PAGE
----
Around Galway county

Hello friends and family (and anyone else who has found this blog)! Its been a few days but, never fear, we are safe and have found an adapter to charge the laptop. Though we are writing this from Northern Ireland (Belfast to be exact), we will take a trip back in time to give you the blog posts that you’ve been waiting for. First up, day 2 of the honeymoon:

Still feeling rather tired from travel, we decided to take the morning slow and spent some time walking through the quiet streets of the city centre. With a brief (typical American) stop in a bakery, we grabbed some coffee and a pastry and walked along the river to enjoy the rush of people and cars in the early morning, still somehow quieter than any rush hour we’ve ever experienced. Finding a spot to sit next to the Spanish arches, we planned out our day. Quick historical note, the wall the arches are in was built around 1584 and the arches were added later (in the 18th century) to allow access to and from the town to the quays.

Trying to take on the Irish spirit of not rushing, we continued wandering the streets of Galway to come upon a lovely book shop with a large number of books for sale, some new and some printed in the early 1900s, for €1. The first book to catch my eye is called The Seamstress and has received high ratings on Amazon (expect a review sometime in the future). We browsed for roughly 45 minutes and ended up settling on 3 old hardback books (Coffee at Eleven, Moulin Rouge, Lucy Crown), If I Should Die Before I Wake, Pond (by a Galway local author), For the Love of Ireland (a literary tour of Ireland with excerpts from Irish authors), and I’m a Girl (a children’s book all about empowering little girls to be who they are even if it doesn’t fit the stereotype). I joked with Jer that I may need another suitcase just for all the books I’m hoping to find (kind of kidding and kind of not).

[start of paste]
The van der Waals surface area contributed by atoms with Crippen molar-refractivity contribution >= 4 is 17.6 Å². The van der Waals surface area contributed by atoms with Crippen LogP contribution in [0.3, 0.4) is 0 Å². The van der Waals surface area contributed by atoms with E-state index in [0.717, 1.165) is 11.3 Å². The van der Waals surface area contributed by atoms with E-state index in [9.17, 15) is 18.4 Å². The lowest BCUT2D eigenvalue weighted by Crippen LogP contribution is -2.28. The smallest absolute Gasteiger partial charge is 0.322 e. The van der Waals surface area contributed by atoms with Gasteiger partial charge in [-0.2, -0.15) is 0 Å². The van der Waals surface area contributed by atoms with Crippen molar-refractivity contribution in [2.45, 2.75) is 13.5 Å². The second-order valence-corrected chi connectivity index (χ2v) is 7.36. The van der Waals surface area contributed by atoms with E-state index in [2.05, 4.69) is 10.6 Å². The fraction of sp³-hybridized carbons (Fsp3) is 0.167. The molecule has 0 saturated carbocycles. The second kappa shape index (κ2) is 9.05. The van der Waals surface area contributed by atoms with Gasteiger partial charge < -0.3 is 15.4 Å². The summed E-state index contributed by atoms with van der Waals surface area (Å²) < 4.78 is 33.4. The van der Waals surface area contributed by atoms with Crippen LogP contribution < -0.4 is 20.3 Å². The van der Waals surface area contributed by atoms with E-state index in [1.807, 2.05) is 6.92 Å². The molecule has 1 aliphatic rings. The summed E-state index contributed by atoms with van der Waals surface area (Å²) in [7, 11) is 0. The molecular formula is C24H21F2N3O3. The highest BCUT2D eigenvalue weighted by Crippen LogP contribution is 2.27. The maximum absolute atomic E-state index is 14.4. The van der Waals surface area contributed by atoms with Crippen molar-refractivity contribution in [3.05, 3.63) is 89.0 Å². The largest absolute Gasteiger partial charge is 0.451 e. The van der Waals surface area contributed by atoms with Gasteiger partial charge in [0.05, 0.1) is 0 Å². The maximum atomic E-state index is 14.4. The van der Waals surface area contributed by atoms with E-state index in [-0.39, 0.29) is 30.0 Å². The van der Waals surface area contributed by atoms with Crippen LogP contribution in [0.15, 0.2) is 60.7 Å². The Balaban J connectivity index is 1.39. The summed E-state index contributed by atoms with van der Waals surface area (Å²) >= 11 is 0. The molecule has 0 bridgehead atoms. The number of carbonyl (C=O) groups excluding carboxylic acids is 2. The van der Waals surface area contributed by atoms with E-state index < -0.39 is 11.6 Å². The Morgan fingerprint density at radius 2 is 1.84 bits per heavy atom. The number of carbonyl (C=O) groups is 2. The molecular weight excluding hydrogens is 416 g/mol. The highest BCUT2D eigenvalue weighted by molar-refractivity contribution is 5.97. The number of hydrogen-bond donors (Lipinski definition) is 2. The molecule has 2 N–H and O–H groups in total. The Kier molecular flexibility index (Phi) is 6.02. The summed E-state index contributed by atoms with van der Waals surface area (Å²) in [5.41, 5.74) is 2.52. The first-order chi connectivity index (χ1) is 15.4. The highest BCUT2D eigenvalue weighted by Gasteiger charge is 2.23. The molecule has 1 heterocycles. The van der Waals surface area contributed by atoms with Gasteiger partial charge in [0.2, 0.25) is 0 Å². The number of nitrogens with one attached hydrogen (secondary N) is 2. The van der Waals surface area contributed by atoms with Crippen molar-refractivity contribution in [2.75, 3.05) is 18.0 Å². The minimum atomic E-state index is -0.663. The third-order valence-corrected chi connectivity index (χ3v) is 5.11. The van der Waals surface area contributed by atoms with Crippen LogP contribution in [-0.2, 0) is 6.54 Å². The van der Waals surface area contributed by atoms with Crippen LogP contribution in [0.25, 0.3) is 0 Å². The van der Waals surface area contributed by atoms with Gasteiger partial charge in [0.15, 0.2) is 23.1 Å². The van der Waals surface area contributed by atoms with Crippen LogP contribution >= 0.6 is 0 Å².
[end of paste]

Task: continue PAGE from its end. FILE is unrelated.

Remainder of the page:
With already tired feet and arms full of books, we made our way back to the B&B to grab our car and head to Coral Beach (or Coral Strand). If you know my family, particularly my mother, I’m sure you’ve heard of this beach and how wonderful it is. At a glance, it looks like any other Oregon beach might (crashing waves, overcast skies, etc) but, getting closer, you realize that its not sand covered but entirely made up of coral fragments. Even in a light rain we roamed the small beach looking for our favorite pieces, Chinese hat shells, and beautifully colored rocks.

As much as we can, we’ve tried to avoid the speedways and opt for the back roads. While I, as the passenger, absolutely love the narrow roads and sweeping landscapes, Jeremy is not quite as thrilled. Though I do applaud how quickly he has adapted to driving on the left side and, with the exception of a minor bump on our first day, hasn’t hit anything. So, on our way to the next stop, I detoured us through a bog which was an absolutely delight and the views were nothing short of amazing.



Next we visited Kylemore Abbey in Connemara, County Galway. The Abbey was built by a wealthy English doctor for his wife after having honeymooned in the area (*hint hint*). Madly in love, the doctor did all he could for his wife, building the magnificent manor, a Victorian walled garden, and…On the grounds, just a short walk around the lake, is a mini Neo-Gothic church built as a memorial to his wife after having died of dysentery on a trip in Egypt. Just past that lay her crematorium where, at the young age of 45, his wife and him now rest. [click on images to enlarge]